Of That

Brandt Redd on Education, Technology, Energy, and Trust

20 November 2014

Education Data Standards Update

Over the last couple of years, some colleagues and I have developed several models that are useful for understanding education data standards, where they apply and how they fit together. Many thanks go to host of collaborators who have reviewed and helped with these models.

The first is the Four-Layer Framework for Data Standards. This framework has helped guide decisions about the Common Education Data Standards – what should be the scope and how CEDS should relate to other standards in the space. However, the framework is not limited to education standards. Any organization that's developing specifications for the exchange of data should think of these four layers and try to describe each part semi-independently.

Last year I developed A Taxonomy of Education Standards. This framework categorizes standards according to their purpose or the domain in which they are applied.

These education standards are not exclusively data standards. Academic Standards, which include Achievement Standards and Competency Standards describe skills that students should be able to demonstrate as they achieve certain levels of education. Nevertheless, there are data standards for describing Academic Standards and for aligning content to those standards.

In May of 2013 my friends at SETDA published Transforming Data to Information In Service of Learning. This is an enormously valuable survey of existing data standards with guidance on how organizations can apply them to improve learning and support interoperability of their learning technologies. In doing so, they used both the four-layer model and the taxonomy.

Shortly thereafter, I combined the models into a two-dimensional matrix with the four layers on the horizontal axis the taxonomy on the vertical axis. This allows us to plot existing and proposed standards against the two dimensions to see how they fit together.

At the iNACOL symposium two weeks ago Liz Glowa, Jim Goodell and I presented a workshop on "Competency Education Informed by Data". For that workshop I updated the matrix to reflect changes in the standards landscape over the last year. Here's the updated version:

For that same workshop, Jim Goodell developed a matrix plotting the layers on the vertical axis and the progression from Pre-K to primary, secondary, higher education, and workforce data on the horizontal.

And to tie these all together, here's a translation of the acronyms into the standards with links to their corresponding websites.

AIFAssessment Interoperability Framework
CCSSCommon Core State StandardsBlog Post
CEDSCommon Education Data Standards
Ed-FiEd-Fi Alliance
EDIElectronic Data Interchange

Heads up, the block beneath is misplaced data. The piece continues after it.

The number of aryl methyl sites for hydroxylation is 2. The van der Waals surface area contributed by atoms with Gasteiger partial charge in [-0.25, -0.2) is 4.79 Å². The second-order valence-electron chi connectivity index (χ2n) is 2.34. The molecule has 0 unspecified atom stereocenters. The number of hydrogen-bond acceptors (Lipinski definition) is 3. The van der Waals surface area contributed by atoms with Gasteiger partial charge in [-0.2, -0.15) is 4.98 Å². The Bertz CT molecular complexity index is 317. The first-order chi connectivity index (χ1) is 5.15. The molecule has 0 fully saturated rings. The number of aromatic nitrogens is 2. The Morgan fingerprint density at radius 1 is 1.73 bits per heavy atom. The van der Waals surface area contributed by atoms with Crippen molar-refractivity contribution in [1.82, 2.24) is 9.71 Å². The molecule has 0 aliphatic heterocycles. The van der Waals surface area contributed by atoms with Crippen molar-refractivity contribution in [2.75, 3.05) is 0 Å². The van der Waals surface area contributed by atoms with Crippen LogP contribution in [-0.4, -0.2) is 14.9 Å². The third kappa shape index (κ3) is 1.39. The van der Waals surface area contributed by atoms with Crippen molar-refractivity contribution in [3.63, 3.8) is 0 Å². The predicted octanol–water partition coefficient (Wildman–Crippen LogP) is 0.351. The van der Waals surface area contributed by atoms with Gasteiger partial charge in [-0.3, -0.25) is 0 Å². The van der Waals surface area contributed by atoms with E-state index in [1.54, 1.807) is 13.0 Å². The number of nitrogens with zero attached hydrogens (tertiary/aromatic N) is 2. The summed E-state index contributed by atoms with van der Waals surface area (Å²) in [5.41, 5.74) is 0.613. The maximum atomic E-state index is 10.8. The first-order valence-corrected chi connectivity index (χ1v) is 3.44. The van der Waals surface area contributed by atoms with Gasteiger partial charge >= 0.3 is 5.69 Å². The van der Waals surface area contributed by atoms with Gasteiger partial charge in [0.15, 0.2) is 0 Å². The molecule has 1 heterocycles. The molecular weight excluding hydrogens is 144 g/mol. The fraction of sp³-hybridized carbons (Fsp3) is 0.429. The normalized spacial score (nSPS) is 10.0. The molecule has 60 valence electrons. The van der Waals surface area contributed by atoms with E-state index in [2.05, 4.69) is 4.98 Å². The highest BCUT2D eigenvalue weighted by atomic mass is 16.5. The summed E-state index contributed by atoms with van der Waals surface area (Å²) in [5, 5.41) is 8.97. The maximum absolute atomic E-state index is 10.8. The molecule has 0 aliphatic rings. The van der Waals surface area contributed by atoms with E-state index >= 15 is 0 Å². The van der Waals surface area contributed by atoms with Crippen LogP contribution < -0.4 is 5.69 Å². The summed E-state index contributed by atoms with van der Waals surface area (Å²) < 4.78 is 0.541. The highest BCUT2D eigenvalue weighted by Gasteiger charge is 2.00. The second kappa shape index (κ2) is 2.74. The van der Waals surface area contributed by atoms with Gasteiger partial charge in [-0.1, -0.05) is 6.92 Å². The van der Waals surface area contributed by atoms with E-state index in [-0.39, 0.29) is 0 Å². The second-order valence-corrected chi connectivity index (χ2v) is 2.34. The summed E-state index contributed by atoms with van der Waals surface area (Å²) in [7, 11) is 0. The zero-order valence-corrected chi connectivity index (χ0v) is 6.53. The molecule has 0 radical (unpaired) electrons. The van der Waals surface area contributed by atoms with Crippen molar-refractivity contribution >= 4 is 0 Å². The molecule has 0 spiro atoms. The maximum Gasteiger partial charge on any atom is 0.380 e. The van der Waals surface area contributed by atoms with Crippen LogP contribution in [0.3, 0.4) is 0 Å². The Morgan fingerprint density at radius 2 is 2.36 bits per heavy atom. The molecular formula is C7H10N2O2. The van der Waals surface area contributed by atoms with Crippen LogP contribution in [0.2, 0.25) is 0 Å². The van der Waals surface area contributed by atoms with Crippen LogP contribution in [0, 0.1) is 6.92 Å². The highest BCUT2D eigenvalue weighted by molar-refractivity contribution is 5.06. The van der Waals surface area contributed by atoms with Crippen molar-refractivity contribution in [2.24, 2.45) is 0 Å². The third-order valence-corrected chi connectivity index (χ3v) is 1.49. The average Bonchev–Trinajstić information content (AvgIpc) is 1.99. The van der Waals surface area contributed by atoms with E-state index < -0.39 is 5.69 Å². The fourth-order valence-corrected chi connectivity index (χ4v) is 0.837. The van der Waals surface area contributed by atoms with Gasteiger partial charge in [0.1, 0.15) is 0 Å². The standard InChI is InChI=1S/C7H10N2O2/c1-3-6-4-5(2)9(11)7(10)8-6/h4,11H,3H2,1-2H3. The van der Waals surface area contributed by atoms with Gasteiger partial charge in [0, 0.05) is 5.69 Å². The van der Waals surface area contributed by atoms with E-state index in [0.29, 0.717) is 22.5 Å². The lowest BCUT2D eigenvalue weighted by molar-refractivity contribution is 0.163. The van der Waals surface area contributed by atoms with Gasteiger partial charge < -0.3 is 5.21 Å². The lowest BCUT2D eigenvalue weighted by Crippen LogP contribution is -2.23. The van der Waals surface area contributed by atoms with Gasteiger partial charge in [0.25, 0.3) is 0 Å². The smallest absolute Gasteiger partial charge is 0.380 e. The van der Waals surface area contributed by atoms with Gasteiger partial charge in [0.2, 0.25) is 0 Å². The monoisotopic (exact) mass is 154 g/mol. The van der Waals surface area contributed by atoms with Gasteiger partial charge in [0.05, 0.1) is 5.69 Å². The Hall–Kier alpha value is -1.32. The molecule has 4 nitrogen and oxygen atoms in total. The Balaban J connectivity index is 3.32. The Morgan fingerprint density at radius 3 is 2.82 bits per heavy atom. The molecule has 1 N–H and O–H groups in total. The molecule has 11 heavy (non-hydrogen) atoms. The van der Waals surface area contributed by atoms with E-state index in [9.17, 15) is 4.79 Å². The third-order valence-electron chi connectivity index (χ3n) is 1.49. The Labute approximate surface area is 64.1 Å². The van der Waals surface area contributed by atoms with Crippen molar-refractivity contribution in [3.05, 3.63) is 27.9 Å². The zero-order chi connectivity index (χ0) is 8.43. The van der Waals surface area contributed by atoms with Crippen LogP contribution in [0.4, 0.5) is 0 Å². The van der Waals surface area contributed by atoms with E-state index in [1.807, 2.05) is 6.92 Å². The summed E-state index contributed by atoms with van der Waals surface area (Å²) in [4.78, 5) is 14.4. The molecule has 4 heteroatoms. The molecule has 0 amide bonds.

ESBEnterprise Service Bus
IMS CCIMS Common Cartridge
IMS LTIIMS Learning Tools Interoperability
IMS QTIIMS Question and Test Interoperability
LRLearning RegistryBlog Post
LRMILearning Resource Metadata InitiativeBlog Post
NGSSNext Generation Science Standards
OAI-PMHOpen Archives Initiative - Protocol for Metadata Harvesting
OBIOpen Badge Infrastructure
PESCP20W Educational Standards Council
RESTRepresentational State Transfer
SEEDState Exchange of Education Data
SIFSIF Association
xAPIExperience API (AKA Tin-Can API)

Updated: 25 Nov 2014 to add the OAI-PMH protocol.

30 July 2014

Bitcoin - What Makes a Currency?

Today I'm diverging from the education theme to write about cryptocurrency. I am provoked, in part, by this quote from Alan Greenspan:

“It [Bitcoin] has to have intrinsic value. You have to really stretch your imagination to infer what the intrinsic value of Bitcoin is. I haven’t been able to do it. Maybe somebody else can.”

Now, Greenspan should know better than to say something like that. As a fiat currency, the dollar doesn't have any more intrinsic value than Bitcoin. And that's why I decided to write about this. Most of the supposed "Bitcoin Primers" out there are more confusing than helpful. They don't explain how money works or how cryptocurrencies like Bitcoin satisfy the requirements to become a currency.

What makes a Currency?

Currency is a form of money that accepted by a group of people to exchange value. A functional currency must have three important characteristics:
  • Scarcity - If you have too much of the currency, it's value will plummet toward zero. So, there must be a limited supply.
  • Verifiability - You must be able to verify that a unit or token of the currency is valid and not a forgery or imitation.
  • Availability - Despite scarcity, there still must be a stable supply of the currency to match growth in the corresponding economy.
Precious metals like gold and silver were the first common currencies. They meet all of the foregoing criteria. Gold is scarce; there's a limited amount of it available thereby endowing a small amount of gold with considerable value. It's verifiable; gold has certain characteristics, such as density, malleability and color, that make it easy to distinguish from other materials. And gold is available; while it is not common, gold mines still offer a consistent supply of the material.

One of the difficulties with early uses of gold currency was the complexity of exchange. Merchants had to use a balance or scale to determine how much gold was being offered. To facilitate easier exchange, governments, banks, and other trusted organizations would mint coins of consistent size and weight. This would allow someone to verify the value of a coin without resorting to a balance.

Fiat Currency

"Fiat" means, roughly, "because I said so." Fiat currency has value simply because some trusted entity says it does. It need not have any intrinsic value.